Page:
Why do we apologize for our food allergies? And a few holiday dining tips.

Why do we apologize for our food allergies? This is a question, admittedly, I should ask my past self. We’ve all done it—felt we are inconveniencing a party host, a schoolteacher, a waiter at a restaurant, and felt bad for being “that person”. Having food allergies means you have to be careful what you touch/ingest/inhale, so by default, a lot of questions come in new scenarios. What’s in this dish? Was the food prepared on a freshly sanitized surface with no other foods? Can I see a comprehensive ingredient list? Were the school snacks pulled straight from the box or a previously used container?

Here’s my PSA for the day: we (myself included) should stop apologizing for our food allergies. They are not something we, or our children, can control. And because of the possible severity of a reaction, we have to not only be prepared for an emergency, but also take certain precautions to prevent an emergency.

The inspiration for this blog post actually came from my hamster wheel starting to spin as I see Christmas party/family gathering invites start to trickle in. The holidays can be a very fun time, but can cause some additional anxiety for those that manage food allergies and intolerances. In the spirit of sharing holiday joy (and wanting to partake in it!) I’ve compiled a short list of ways that we CAN participate in gatherings safely, while taking some of the stress off our hosts. Win for everyone!

1.     Offer to provide part of the meal.

This is something our family does often. Recently we were invited to watch a baseball game (go Royals!) at a good friends house. Our friends were making one main dish and a few sides. We asked if nuts would be present (because my daughter is severely allergic to peanuts and tree nuts) and offered to bring a side dish and main dish as well. Win for the host to have someone else bring food, and win for our family because we knew at least two of the dishes would be totally safe for our child.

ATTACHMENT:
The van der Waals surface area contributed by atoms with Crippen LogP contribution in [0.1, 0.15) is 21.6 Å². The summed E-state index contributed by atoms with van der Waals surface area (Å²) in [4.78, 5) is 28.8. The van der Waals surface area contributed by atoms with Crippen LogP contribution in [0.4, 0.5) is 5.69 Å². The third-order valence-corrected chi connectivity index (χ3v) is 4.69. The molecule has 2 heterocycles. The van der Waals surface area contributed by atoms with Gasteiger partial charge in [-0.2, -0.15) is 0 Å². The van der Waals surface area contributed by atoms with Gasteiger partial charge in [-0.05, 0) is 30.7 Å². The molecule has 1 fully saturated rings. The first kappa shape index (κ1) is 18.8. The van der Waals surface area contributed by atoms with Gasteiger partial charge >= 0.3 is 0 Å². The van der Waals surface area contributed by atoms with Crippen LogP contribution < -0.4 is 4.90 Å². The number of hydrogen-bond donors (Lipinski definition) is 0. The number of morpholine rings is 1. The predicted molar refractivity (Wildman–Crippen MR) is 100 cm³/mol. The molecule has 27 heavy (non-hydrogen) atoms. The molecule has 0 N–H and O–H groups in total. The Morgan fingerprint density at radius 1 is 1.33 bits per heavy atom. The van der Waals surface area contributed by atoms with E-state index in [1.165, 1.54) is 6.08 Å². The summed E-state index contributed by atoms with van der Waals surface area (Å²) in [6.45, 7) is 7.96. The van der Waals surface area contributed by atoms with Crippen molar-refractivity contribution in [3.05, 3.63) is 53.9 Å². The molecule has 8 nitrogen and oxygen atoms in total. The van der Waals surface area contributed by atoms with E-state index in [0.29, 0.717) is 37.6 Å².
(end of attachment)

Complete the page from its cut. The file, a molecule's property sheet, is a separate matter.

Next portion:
2.     Offer to cook with your host. 

We recently had a family dinner at my brother’s house. He wanted to ensure the meal would be safe for our daughter, while accommodating everyone’s culinary needs. We went to their house early, so we were able to double-check all labels. We then helped my brother and his wife by cooking WITH them. That way they weren’t stressed that they might accidentally feed our child something that’s not safe for her, and we pulled our weight by helping prepare the meal!

3.     Homework is helpful when eating out.

Some families prefer to celebrate holidays by having someone else cook instead of doing the work themselves. With the right planning, eating out with food allergies and intolerances is very manageable—though it may require a bit of legwork.

It’s always ideal to work with the organizer of the event to pick a restaurant you know is a safe choice for you and your family. Once a location has been selected, it’s a great idea to review the menu online ahead of time. Pinpoint some choices that may be safe for you or your child, and call the restaurant to verify. The manager or chef should be able to tell you what their allergen safety practices/policies are, and what menu items will be safe choices. Many restaurants are implementing dedicated allergen menus as well! When you arrive at the restaurant, remind your server/the manager of your allergies and provided a chef card like this FARE option:  http://www.foodallergy.org/document.doc?id=219 This allows for a secondary touch point/reminder for the kitchen staff.

4.     Keep safe snacks nearby at all times.

Anytime we go to a family/friends house or out to eat, we always take some of my daughter’s favorite foods with us as backup (ones that are easily transportable, that is). That way if we ever doubt the safety of a food, we always have go-to’s on hand. There have been times where these have come in handy, as you don’t want to compromise safety or end up with an empty tummy! Anytime this backup plan has involved my daughter’s favorite allergen-friendly strawberry cupcakes, I never hear a complaint:) 

These are just a few holiday tips in hopes that it lessens the anxiety and increases the joy for those living with food allergies and/or intolerances. And remember, food allergies aren’t something to apologize for—with some careful planning and willingness to pitch in, we can all enjoy a beautiful holiday season together. 

Warmest wishes this holiday season!

Meg